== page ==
Thursday, December 16, 2021

Henry and Red Head Fred


I see this a lot these days. Gotta conserve energy - his bursts of silliness may not occur as frequently, but when they occur they're as silly and as fun as ever. I love my dogly dog!

Friday, November 12, 2021

"And this, then, is why music — of all the arts — is the most meaningless art."

Alan Watts, Future of Communication

"And this, then, is why music — of all the arts — is the most meaningless art. After all, music is a major industry in the United States. The money invested in orchestras, in operas, in the recording business is fantastic. It’s — horse racing is a very great industry, but music, I think, probably absorbs more millions than horse racing. And you could make a case that this was a complete dissipation. It solves no useful purpose, it doesn’t help anyone to survive, it is a noise; meaningless noise, endless meaningless noise going down the drain. And all these energies of orchestras, or all the power of electronics that delivers this, is total waste! And people get hooked on it. They get the thing called chorditis, which is addiction to harmonics. And they have to have this repeated day after day. Some people get up in the morning and they can’t function until they’ve had cup of coffee. But many more people get up in the morning and can’t function until they turned on the radio and got some music.

“And what would you say, then, of a culture which took this standpoint: music not allowed. Music is a diversion from reality. You know? That kind of awful, utilitarian attitude—but really, one of the basic things, you see, that we live for. What makes it worth surviving and going on is there can be such a thing as music, there can be dancing. In other words, that we can do things that are absolutely irrelevant so far as mere survival is concerned. Now, we have the proverb that ‘All work and no play makes Jack a dull boy.’ Dull for work. And people who play — justifying their play by making it a means to that end — those people never play. Because you don’t really play until you get so absorbed in the music — or the dancing, or the whatever you’re making; the part of doing, the calligraphy — until you get so absorbed in that there is no reason for it other than what you’re doing. The sheer delight of that. Then — because you are absorbed in something for which there is no ulterior motive, and which is pure play — this, by way of a byproduct, produces sanity. In other words, if you play in order to be healthy, in order to be sane, you’re not playing. But if you play just to play, then, as a byproduct, as something you couldn’t aim at directly, you are sane.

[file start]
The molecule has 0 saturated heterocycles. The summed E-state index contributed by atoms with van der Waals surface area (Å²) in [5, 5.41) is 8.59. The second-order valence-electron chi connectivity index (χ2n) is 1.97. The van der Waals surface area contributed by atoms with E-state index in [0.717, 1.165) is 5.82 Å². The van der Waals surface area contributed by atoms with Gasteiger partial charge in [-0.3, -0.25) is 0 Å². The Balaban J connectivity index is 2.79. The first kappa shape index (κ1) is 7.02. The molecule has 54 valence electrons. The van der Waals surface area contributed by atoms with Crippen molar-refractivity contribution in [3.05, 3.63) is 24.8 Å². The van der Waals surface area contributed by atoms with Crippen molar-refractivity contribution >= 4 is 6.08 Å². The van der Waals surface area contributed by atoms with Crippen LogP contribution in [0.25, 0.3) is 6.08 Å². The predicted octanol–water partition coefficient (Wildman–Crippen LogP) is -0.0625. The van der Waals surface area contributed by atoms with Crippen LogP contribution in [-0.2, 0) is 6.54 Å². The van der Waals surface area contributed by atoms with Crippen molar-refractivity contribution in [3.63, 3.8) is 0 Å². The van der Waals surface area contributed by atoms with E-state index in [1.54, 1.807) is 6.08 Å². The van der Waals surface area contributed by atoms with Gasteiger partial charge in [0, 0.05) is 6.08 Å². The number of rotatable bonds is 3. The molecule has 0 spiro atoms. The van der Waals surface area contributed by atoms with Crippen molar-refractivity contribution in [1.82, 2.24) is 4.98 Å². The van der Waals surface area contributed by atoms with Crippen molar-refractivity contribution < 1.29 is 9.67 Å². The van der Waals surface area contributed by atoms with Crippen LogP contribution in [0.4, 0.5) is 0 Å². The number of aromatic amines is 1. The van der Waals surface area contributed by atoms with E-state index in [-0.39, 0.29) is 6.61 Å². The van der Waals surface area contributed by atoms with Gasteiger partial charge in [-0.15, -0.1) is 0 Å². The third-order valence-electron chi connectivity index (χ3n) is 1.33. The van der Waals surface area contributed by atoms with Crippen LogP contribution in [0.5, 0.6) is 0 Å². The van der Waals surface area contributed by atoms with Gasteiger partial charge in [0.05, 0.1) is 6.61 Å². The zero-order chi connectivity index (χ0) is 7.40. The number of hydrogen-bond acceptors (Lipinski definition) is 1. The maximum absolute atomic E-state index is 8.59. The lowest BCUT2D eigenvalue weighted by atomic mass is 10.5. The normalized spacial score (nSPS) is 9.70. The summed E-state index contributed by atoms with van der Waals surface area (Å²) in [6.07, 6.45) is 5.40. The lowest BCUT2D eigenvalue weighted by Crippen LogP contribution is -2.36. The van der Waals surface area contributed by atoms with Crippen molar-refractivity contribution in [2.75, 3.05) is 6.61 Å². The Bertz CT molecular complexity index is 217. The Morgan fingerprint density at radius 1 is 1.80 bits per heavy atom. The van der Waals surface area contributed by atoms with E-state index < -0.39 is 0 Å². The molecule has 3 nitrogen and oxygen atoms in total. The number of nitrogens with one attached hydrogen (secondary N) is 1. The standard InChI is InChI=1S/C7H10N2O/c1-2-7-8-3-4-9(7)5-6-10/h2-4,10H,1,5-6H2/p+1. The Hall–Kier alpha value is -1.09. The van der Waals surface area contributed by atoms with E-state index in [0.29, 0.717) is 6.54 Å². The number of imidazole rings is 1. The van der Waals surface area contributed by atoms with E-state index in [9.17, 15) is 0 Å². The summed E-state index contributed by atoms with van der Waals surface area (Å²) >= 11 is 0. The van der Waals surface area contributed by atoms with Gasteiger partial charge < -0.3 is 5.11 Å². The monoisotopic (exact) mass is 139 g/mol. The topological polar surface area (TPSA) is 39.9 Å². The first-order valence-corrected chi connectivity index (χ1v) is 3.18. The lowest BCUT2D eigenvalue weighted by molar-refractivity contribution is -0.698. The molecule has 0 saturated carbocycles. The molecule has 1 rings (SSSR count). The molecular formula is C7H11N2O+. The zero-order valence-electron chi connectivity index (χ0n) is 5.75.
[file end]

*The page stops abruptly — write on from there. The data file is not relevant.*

“And so a culture which allows for this, which allows for this sort of goofing, is a healthy culture. This is not the culture that we live in, because it is extremely anxious about play. Everybody, when they play, they have to find an excuse for it. They say, ‘Well, this is culture.’ You try and persuade the city of San Francisco to support its opera. What sort of propaganda do you have to use? You can’t say, ‘We should have a good opera house because we just like going to be opera.’ You say, ‘This improves the city’s image.’ After all, they have it in New York.

“And that is because we do not allow ourselves the idea that life is not serious. Because somehow we feel if you aren’t engaged in something serious you’re a loafer. You’re not contributing to the social welfare. And so, in this way, the artist has a peculiar role in this society. Very, very interesting. Because the artist is a very deceptive fellow. He appears to be the supreme luxury, the irrelevant fellow. You can afford an artist, you can afford to buy paintings, if you have surplus money. That’s a luxury. So you can support an artist, and we call it ‘fine arts.’ The completely useless person who makes paintings—which are sort of big labels or posters that you stick on your utilitarian walls to decorate them.

“But on the other hand, the artist is the man who shows you the future long before everybody else sees it. The artist is the eye opener. Just because the artist is distinct in role from the preacher and the philosopher, the artist can get away with all sorts of things. For example, in our culture, if you’re a university professor, a doctor, or a minister — these three professions: teacher, doctor, minister — you have to be very careful about your private life. Because the moment you have any alliances that are not quite regular, people’s tongues begin to wag. And why do they wag? Because they say, ‘The way you behave is inconsistent with your profession, with what you profess. You are teaching people the good life, the healthy life. And you live in this disreputable way. You have a mistress. You have something or other going on.’ But the moment an artist should take a mistress, this is what is expected of him. Everybody says, ‘Oh, he’s an artist.’ In other words: he doesn’t matter. He’s irrelevant. He is an entertainer; some sort of clown. But on the other hand, if you belong to a high culture, you patronize artists. See?